socastcmsRssStartBy Greg Bishop | Illinois News NetworksocastcmsRssEnd
After being sued over allegations it polluted the air with a cancer-causing chemical, a sterilization company said that if operations at its Willowbrook facility are interrupted, medical surgeries would be delayed and patients’ lives would be put at risk.
Illinois Attorney General Lisa Madigan and DuPage County State’s Attorney Robert Berlin sued Sterigenics U.S. LLC this week and asked a court to ban the company’s ethylene oxide, or EtO, emissions, saying it’s releasing carcinogens in the air around a densely populated area.
"The issue of clean air is not negotiable," Berlin said in a statement.
Sterigenics fired back in a statement saying the company followed regulations and “any disruption to the operations of the Sterigenics Willowbrook facility would seriously undermine the ability to proceed with scheduled surgeries and procedures and would put patients’ lives at risk.”
Last week, before the lawsuit was filed, Mark Biell, CEO of the Chemical Industry Council of Illinois, told state lawmakers that 2.1 million medical items sterilized with ethylene oxide are used every day. Those items include pacemakers, implantable defibrillators, vascular catheters, radiological signs and more.
“Ethylene oxide truly is the workhorse of the sterilization industry,” he said. “Over 50 percent of all medical devices and items are sterilized with ethylene oxide. Over 90 percent of the sterilization is done by contract sterilizers and medical equipment manufacturers with a small remaining portion done by the hospitals.”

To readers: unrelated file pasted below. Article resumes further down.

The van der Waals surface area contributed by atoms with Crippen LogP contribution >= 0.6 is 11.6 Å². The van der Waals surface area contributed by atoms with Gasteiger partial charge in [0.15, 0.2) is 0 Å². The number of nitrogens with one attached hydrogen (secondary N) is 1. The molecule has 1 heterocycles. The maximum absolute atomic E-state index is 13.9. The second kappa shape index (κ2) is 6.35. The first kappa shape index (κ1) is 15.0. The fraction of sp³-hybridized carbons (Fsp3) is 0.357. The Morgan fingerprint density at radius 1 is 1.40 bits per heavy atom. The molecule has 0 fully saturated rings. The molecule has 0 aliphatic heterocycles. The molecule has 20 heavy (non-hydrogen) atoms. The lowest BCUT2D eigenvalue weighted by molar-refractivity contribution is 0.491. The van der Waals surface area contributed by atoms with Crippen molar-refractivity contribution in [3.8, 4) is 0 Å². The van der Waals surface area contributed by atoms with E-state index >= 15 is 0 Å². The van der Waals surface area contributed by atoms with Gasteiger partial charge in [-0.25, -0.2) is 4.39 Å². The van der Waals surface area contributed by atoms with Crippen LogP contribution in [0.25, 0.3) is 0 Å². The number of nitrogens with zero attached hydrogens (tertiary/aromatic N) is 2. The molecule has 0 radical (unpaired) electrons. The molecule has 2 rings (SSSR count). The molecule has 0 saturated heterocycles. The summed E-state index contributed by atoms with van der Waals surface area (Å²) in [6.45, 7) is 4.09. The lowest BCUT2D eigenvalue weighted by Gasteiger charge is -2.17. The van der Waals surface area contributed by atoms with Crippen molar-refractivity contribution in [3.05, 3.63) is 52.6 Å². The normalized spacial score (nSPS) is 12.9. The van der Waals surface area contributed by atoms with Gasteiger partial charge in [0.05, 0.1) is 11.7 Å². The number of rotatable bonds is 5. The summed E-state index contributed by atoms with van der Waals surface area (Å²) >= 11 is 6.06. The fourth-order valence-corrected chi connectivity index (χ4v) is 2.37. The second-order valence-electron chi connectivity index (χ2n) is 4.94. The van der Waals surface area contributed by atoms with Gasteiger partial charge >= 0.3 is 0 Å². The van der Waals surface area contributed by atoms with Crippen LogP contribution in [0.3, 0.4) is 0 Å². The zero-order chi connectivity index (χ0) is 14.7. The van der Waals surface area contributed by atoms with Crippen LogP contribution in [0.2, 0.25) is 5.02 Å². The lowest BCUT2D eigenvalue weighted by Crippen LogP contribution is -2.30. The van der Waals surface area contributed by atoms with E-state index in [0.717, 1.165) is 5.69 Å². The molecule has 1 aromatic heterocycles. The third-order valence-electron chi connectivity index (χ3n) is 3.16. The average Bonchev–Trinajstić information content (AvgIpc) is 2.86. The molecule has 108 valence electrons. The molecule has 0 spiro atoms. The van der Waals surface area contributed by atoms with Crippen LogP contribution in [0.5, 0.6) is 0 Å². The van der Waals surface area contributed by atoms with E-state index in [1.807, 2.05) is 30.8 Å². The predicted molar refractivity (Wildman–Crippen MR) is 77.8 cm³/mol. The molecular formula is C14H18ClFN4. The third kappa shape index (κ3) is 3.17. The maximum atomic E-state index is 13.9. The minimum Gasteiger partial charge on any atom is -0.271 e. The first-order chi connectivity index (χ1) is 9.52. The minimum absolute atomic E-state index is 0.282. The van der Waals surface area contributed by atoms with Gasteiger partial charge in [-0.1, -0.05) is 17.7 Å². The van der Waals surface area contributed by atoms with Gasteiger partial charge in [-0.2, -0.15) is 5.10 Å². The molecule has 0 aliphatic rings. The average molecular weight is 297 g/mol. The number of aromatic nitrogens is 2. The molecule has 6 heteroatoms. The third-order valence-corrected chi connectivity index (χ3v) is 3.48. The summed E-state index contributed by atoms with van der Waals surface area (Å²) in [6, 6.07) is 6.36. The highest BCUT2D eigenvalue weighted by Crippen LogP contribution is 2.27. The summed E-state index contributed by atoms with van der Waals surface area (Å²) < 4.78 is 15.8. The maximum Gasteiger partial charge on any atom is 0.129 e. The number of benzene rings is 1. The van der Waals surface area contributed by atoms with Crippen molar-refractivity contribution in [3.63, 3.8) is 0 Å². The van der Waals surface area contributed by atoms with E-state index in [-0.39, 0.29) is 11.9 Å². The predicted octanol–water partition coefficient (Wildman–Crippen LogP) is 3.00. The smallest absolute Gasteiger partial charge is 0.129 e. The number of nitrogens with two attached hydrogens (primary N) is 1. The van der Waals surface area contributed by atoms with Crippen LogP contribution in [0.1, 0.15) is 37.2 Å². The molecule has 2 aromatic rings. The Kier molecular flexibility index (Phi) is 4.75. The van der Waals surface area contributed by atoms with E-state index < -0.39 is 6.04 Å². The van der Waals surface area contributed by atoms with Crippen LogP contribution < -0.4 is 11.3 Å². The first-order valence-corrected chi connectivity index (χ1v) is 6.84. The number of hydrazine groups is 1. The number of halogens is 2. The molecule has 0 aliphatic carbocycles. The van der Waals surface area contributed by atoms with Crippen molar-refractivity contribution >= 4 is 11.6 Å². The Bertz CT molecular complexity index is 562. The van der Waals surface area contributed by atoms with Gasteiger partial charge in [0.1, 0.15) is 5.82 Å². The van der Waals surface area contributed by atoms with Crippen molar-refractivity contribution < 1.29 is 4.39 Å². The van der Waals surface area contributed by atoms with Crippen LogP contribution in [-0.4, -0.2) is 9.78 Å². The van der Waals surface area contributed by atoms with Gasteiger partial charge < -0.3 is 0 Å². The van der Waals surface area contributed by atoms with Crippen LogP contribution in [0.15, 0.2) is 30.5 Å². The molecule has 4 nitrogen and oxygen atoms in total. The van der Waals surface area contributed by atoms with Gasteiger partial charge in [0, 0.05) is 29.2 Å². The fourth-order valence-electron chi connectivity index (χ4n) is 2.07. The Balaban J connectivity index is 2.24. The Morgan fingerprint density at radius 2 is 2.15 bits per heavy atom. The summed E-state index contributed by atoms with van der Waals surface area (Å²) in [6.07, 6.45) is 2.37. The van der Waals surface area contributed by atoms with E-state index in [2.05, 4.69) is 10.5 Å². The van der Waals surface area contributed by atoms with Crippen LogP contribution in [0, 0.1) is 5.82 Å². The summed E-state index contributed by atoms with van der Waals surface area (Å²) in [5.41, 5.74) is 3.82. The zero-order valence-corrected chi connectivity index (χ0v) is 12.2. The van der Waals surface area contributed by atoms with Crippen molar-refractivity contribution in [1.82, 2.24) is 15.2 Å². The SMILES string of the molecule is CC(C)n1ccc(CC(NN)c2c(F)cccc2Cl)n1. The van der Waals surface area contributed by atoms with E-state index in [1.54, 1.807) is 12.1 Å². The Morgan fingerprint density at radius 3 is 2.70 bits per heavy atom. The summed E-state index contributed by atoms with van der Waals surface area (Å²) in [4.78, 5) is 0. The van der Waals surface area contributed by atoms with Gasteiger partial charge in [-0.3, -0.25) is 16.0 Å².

Biell said the chemical is responsible for saving countless lives.
“Over the history of ethylene oxide use there is no question ethylene oxide has prevented millions of deaths related to infection. If an ethylene oxide sterilization facility shuts down there is no excess capacity to fill in the gap. I want to repeat. There is no extra capacity to fill in the gap.”
After Madigan’s lawsuit, several politicians released statements lauding the action. Gov. Bruce Rauner said his administration had referred the matter to the Attorney General’s Office earlier this month.
"After many discussions and collaboration, the Attorney General moved on our referral,” Rauner said in a statement. “It is the right thing to do.”
The Democratic Party of Illinois said Rauner failed to do anything about it.
Biell told lawmakers the scare was caused by errors, including a threshold that was set too low. He also said a national report used manipulated sample data.
“And presto, we have folks who are here that have been scared the living daylights out of,” Biell said. “We’re upset because it sent shock waves through an industry that we think is safe and has been safe for years and unfortunately it’s got our elected officials all in a panic.”
Madigan’s case is pending in a DuPage County Circuit Court.